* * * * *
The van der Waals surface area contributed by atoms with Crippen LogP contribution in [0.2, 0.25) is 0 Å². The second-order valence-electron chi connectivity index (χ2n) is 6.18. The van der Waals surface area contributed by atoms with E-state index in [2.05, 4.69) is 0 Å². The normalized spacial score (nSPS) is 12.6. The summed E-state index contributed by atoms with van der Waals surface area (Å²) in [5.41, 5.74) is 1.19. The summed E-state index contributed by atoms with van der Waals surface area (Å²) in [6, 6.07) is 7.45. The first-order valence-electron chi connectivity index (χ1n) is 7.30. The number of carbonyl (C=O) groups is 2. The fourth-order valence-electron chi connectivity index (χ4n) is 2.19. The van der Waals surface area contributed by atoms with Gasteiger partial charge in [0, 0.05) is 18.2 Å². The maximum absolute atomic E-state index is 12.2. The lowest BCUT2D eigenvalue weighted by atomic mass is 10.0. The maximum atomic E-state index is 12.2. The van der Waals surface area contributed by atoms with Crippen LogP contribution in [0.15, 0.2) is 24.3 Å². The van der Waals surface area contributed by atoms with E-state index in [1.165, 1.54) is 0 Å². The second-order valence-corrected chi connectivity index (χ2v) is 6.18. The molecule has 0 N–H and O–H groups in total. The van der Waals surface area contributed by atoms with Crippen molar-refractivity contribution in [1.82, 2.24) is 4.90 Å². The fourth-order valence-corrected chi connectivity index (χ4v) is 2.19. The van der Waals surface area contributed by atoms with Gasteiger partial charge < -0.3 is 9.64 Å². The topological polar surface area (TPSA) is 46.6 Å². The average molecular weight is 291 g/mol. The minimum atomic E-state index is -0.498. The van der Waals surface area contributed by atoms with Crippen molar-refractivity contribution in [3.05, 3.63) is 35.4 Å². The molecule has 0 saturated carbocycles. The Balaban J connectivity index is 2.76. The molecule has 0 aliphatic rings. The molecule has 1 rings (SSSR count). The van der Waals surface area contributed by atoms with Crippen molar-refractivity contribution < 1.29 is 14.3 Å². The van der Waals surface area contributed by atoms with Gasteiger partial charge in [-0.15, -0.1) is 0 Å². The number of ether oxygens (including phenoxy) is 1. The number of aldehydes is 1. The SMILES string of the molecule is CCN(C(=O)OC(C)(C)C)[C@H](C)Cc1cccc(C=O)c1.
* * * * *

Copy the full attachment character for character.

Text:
The van der Waals surface area contributed by atoms with Crippen LogP contribution in [0.2, 0.25) is 0 Å². The second-order valence-electron chi connectivity index (χ2n) is 6.18. The van der Waals surface area contributed by atoms with E-state index in [2.05, 4.69) is 0 Å². The normalized spacial score (nSPS) is 12.6. The summed E-state index contributed by atoms with van der Waals surface area (Å²) in [5.41, 5.74) is 1.19. The summed E-state index contributed by atoms with van der Waals surface area (Å²) in [6, 6.07) is 7.45. The first-order valence-electron chi connectivity index (χ1n) is 7.30. The number of carbonyl (C=O) groups is 2. The fourth-order valence-electron chi connectivity index (χ4n) is 2.19. The van der Waals surface area contributed by atoms with Gasteiger partial charge in [0, 0.05) is 18.2 Å². The maximum absolute atomic E-state index is 12.2. The lowest BCUT2D eigenvalue weighted by atomic mass is 10.0. The maximum atomic E-state index is 12.2. The van der Waals surface area contributed by atoms with Crippen LogP contribution in [0.15, 0.2) is 24.3 Å². The van der Waals surface area contributed by atoms with E-state index in [1.165, 1.54) is 0 Å². The second-order valence-corrected chi connectivity index (χ2v) is 6.18. The molecule has 0 N–H and O–H groups in total. The van der Waals surface area contributed by atoms with Crippen molar-refractivity contribution in [1.82, 2.24) is 4.90 Å². The fourth-order valence-corrected chi connectivity index (χ4v) is 2.19. The van der Waals surface area contributed by atoms with Gasteiger partial charge < -0.3 is 9.64 Å². The topological polar surface area (TPSA) is 46.6 Å². The average molecular weight is 291 g/mol. The minimum atomic E-state index is -0.498. The van der Waals surface area contributed by atoms with Crippen molar-refractivity contribution in [3.05, 3.63) is 35.4 Å². The molecule has 0 saturated carbocycles. The Balaban J connectivity index is 2.76. The molecule has 0 aliphatic rings. The molecule has 1 rings (SSSR count). The van der Waals surface area contributed by atoms with Crippen molar-refractivity contribution < 1.29 is 14.3 Å². The van der Waals surface area contributed by atoms with Gasteiger partial charge in [-0.15, -0.1) is 0 Å². The number of ether oxygens (including phenoxy) is 1. The number of aldehydes is 1. The SMILES string of the molecule is CCN(C(=O)OC(C)(C)C)[C@H](C)Cc1cccc(C=O)c1.